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Unwrapping Spotify Wrapped

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Spotify thinks you’re an onion.

The platform’s annual Spotify Wrapped feature, which shows users what they have listened to over the past year, dropped on Wednesday, and some users were immediately struck by some funny wording they found in the annual marketing campaign. “This year, you had layers like an onion,” it read. “But you listened to music, unlike an onion.”

Spotify Wrapped packages user listening data into easily shareable slides. (Users watch their Wrapped in the Spotify app and tap through like viewing an Instagram Story.) Much of the information is customized for each user, like showing a user’s top artist and song of the year, or the number of genres they listened to and the total minutes they spent on the platform in 2022.

But the information itself is presented similarly to every user. Which is how everyone who opened their Wrapped this week was called an onion.

But who exactly decided we’re all onions and why?

The answer is a creative team that starts six months in advance, according to Alex Bodman, the global executive creative director at Spotify, and Taj Alavi, the company’s global head of marketing. This allows for the time it takes to create versions of Wrapped in more than 70 languages, parsing the text for linguistic nuance from market to market.

The guiding principle, at least where lines like the onion quip are concerned, is simple, though. “We don’t overthink it,” Mr. Bodman said in a phone interview.

“I know some people might imagine with a huge campaign like Wrapped that there is, like, I don’t know, focus groups in a boardroom and that everything is thought through,” Mr. Bodman said. “Honestly, it’s Taj and I sitting in a room and if we see the onion line and we laugh out loud, it’s approved.” He credited the onion line to “one of our talented writers.”

This year’s Wrapped also offered a new feature that categorized the mood of the music a user typically listened to at certain times of day. Morning music may be “yearning” or “feel good,” while afternoon jams may be classified as “pumpkin spice,” “fancy theater” or “angst nervous.” Anyone care for an evening of “kids French cafe”? Or a nice sunrise set to “goblincore”?

If you didn’t know goblincore was real — and just to be clear, Spotify really did describe some users’ tastes that way — you might think that label was fake. Which wouldn’t be surprising given the way social media users regularly create Wrapped memes as a secondary tradition each year when the campaign is released.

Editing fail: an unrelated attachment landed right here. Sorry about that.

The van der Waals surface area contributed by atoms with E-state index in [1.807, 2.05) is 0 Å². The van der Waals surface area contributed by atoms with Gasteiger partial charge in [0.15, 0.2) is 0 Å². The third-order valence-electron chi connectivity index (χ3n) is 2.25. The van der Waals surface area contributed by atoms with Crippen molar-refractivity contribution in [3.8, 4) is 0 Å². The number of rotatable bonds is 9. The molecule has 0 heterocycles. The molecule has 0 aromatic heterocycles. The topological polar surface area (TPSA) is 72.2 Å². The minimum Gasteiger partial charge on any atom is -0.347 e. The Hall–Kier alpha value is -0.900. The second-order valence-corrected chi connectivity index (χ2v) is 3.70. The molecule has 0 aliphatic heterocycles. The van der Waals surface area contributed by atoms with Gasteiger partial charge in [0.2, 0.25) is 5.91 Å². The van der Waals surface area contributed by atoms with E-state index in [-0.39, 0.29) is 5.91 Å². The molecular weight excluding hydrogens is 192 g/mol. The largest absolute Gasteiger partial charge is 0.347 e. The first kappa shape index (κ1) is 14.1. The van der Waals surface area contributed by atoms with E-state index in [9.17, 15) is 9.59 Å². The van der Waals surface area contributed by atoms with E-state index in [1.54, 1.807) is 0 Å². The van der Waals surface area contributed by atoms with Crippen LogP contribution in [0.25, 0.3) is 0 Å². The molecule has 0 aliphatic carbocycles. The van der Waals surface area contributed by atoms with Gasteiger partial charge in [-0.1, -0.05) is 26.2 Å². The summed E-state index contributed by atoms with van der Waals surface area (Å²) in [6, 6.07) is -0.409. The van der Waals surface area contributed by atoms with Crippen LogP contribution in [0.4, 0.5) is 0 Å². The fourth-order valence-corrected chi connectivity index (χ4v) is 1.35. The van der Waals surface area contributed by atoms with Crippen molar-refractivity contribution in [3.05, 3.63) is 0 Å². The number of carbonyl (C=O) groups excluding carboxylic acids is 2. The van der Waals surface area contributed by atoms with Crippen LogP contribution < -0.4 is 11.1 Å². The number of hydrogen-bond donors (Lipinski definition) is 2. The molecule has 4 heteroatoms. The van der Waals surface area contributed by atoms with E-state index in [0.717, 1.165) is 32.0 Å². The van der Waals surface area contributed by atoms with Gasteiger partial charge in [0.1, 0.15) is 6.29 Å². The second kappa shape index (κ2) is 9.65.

In 2021, Senator Chuck Schumer tweeted a Wrapped meme in which he had replaced each of his top songs with a photo of President Biden. Strung together, the song titles, which were laid out like real Spotify Wrapped content, read: “today would be a great day for Joe Biden to #CancelStudentDebt.”

The memes are typically stylized to look very similar to Spotify Wrapped, meaning if you see something particularly funny and purportedly from Wrapped on social media, double check to make sure it’s real. (Evergreen internet advice.)

Valerie Estrina, 24, runs the Instagram account AstroWonders, which focuses on combining astrology and pop culture. On Wednesday, Ms. Estrina, who lives in Paris and works for a tech start-up, posted several Wrapped memes.

My astrology memes are very specific because they’re sarcastic and self-critical, and people love that,” Ms. Estrina said. “I wanted to go about it in a way that would maybe bring up some of peoples’ insecurities, some of their flaws, but in a very kind way.” She said that Spotify Wrapped, like astrology, can be an “introspective tool.” Plus, the timely memes were good for engagement.

For Levi Bradford, his real Wrapped content was more darkly humorous than any meme. Mr. Bradford, an education lawyer in Baltimore, is in a band called Camp Trash. Spotify offers artists a modified Wrapped that shows their listener data for the year. When Mr. Bradford checked his band’s Wrapped, what he found surprised him.

“It shows you like the one hour of the year that your band was listened to by the most people at one time,” said Mr. Bradford, 28, whose band was most popular on a dark anniversary. “My band’s most listened to hour was literally 8 a.m. to 9 a.m. on January 6, I was like, ‘Oh God, oh no.’”

It Happened Online is a column in which we explain very particular bits of news enabled and amplified by social media.

Audio produced by Tally Abecassis.



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